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Giving Compass' Take:
· Writing for Fast Company, Adele Peters looks at 22 different solutions proposed to feed the world by 2050 and slash emissions from agriculture.
· What factors contribute to world hunger and starvation and how can philanthropy address it? Is this 22-part plan a realistic way to end world hunger?
By the middle of the century, as the human population jumps up by another two billion and incomes rise globally, the world will need to grow 50% more food than it did in 2010. At the same time, we need to cut emissions to almost nothing, and agriculture is already a large source of emissions. Reconciling both needs is a massive challenge. A new reportlooks at what might happen if business continues as usual—and shares a list of 22 things that can happen to tackle the problem, from cutting food waste and improving plant breeding to reducing emissions from cows.
“The basic message is that there is a path to get where we need to be,” says Richard Waite, an associate in the food program at the World Resources Institute, a nonprofit that spent six years researching and writing the 568-page report along with the World Bank, UN Environment, the UN Development Programme, and the French research agencies CIRAD and INRA. By implementing a long list of solutions in combination, it’s technically possible to cut emissions by two-thirds—even as 50% more food is added to the global food supply.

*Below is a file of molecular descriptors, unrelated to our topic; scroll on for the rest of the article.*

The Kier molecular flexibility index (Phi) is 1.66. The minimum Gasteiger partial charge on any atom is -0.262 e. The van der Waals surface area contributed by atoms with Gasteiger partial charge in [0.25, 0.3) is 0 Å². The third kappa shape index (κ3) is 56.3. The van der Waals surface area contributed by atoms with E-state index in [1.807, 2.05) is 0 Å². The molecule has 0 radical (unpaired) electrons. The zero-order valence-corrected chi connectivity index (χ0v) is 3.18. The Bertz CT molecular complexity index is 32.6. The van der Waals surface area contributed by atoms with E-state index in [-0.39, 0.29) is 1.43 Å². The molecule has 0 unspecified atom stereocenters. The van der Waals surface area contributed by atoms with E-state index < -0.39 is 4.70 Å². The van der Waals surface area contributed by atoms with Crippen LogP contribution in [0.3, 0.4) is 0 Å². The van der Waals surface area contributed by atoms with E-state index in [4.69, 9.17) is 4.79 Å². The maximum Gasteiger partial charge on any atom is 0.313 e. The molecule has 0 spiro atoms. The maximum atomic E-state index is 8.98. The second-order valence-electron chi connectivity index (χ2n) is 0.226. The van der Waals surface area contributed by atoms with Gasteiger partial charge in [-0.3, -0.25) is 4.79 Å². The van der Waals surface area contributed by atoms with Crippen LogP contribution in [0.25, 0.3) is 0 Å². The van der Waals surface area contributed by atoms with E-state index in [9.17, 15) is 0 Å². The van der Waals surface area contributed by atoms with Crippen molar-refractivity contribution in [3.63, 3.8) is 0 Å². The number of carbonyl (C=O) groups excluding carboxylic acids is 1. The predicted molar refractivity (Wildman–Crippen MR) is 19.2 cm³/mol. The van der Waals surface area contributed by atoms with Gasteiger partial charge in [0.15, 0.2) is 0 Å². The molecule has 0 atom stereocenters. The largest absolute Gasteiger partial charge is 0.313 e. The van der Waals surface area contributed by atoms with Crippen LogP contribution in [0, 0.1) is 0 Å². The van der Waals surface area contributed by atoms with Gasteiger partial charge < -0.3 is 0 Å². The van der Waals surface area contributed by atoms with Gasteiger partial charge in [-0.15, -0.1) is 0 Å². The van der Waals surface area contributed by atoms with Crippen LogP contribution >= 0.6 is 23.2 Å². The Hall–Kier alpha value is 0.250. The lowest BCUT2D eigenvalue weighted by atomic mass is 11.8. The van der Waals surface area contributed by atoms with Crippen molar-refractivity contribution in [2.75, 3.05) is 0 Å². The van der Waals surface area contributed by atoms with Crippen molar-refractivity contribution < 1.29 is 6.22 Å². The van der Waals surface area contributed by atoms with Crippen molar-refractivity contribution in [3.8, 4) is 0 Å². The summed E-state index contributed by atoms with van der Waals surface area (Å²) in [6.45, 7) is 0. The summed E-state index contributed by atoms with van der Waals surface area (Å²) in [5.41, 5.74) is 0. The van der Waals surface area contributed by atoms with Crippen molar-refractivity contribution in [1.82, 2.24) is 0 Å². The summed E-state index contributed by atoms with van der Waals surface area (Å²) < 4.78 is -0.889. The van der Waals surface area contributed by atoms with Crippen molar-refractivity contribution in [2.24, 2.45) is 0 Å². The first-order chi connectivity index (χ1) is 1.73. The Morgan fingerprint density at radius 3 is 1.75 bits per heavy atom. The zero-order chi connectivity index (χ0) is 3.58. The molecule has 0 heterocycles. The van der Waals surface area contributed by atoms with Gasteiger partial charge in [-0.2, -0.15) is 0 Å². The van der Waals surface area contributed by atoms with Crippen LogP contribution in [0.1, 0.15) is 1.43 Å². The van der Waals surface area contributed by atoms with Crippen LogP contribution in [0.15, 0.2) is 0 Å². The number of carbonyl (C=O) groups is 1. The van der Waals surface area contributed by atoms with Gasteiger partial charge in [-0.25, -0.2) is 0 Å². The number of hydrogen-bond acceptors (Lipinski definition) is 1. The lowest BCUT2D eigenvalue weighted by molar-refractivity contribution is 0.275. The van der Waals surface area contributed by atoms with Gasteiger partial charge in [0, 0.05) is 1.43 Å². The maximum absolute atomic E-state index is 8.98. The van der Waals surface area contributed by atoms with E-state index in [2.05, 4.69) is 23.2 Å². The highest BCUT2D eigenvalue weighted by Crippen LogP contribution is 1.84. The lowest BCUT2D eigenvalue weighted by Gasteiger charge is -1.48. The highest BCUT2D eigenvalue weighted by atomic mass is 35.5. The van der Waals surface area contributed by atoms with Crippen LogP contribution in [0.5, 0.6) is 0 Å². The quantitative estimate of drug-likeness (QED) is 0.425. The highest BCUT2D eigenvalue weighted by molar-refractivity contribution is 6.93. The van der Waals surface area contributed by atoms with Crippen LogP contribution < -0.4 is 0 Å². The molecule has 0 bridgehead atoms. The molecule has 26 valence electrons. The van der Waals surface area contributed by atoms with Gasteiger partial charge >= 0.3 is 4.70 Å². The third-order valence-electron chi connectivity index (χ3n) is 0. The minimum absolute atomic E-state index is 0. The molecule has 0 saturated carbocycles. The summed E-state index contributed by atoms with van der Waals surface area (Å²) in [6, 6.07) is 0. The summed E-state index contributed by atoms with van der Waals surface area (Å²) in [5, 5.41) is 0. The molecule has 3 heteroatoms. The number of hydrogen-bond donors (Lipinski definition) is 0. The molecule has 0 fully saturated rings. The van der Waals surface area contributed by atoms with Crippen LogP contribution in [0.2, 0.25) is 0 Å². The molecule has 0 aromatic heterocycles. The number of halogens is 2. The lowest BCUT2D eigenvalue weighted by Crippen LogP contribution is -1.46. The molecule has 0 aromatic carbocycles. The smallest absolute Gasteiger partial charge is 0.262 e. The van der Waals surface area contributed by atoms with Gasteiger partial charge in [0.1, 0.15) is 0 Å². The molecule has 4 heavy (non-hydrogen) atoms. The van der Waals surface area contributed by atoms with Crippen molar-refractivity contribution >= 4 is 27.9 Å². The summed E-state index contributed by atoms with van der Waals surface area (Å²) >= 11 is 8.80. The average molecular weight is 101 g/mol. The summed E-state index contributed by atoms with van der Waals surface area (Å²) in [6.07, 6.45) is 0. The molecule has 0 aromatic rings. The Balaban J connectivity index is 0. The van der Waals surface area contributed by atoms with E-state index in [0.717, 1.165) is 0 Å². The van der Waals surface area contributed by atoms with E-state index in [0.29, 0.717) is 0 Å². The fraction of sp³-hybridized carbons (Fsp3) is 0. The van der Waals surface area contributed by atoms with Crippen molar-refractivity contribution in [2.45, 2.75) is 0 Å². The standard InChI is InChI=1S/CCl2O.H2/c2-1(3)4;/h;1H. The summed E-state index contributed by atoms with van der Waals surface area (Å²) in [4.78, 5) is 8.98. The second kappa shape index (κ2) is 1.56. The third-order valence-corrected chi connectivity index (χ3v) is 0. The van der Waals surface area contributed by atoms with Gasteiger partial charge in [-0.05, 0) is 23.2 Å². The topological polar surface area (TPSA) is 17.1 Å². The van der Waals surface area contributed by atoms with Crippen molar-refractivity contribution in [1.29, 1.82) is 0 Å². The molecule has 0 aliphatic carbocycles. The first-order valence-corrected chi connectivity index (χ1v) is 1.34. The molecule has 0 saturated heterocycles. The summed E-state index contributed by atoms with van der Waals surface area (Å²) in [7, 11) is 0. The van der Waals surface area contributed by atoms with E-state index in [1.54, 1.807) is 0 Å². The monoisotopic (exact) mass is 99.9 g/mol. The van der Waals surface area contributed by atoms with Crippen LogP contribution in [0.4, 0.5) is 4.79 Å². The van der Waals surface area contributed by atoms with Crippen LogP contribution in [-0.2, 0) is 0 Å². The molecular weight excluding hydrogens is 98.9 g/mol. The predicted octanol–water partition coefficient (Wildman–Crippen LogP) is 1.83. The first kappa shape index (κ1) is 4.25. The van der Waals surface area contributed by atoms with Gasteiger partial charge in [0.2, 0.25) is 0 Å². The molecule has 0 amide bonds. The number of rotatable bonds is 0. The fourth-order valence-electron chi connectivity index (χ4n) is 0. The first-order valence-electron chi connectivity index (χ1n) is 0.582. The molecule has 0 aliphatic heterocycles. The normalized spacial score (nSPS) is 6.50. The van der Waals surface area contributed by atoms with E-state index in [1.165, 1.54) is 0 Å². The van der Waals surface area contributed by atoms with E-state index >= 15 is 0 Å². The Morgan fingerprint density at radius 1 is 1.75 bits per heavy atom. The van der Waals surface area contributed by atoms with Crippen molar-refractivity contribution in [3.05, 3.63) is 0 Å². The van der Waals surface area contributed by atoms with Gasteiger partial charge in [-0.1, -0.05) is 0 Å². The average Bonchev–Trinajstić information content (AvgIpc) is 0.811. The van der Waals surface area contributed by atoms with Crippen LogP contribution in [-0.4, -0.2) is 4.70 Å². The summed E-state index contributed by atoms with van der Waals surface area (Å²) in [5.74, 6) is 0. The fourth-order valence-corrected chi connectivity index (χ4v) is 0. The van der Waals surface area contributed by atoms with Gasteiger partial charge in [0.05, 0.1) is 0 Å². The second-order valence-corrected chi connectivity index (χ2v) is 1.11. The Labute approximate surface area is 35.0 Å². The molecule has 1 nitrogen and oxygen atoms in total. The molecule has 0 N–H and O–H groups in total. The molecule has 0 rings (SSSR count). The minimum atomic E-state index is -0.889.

Success isn’t guaranteed: The researchers calculated that if farming continues as usual, we’ll end up clearing an area of forests roughly twice the size of India to produce enough food. Total emissions from agriculture and changing land use would grow 70% from today. To stay under two degrees of global warming, let alone 1.5 degrees, forests have to stay in place. “Business as usual puts the goals of the Paris Agreement out of reach,” says Waite.
Read the full article about feeding the world by 2050 by Adele Peters at Fast Company.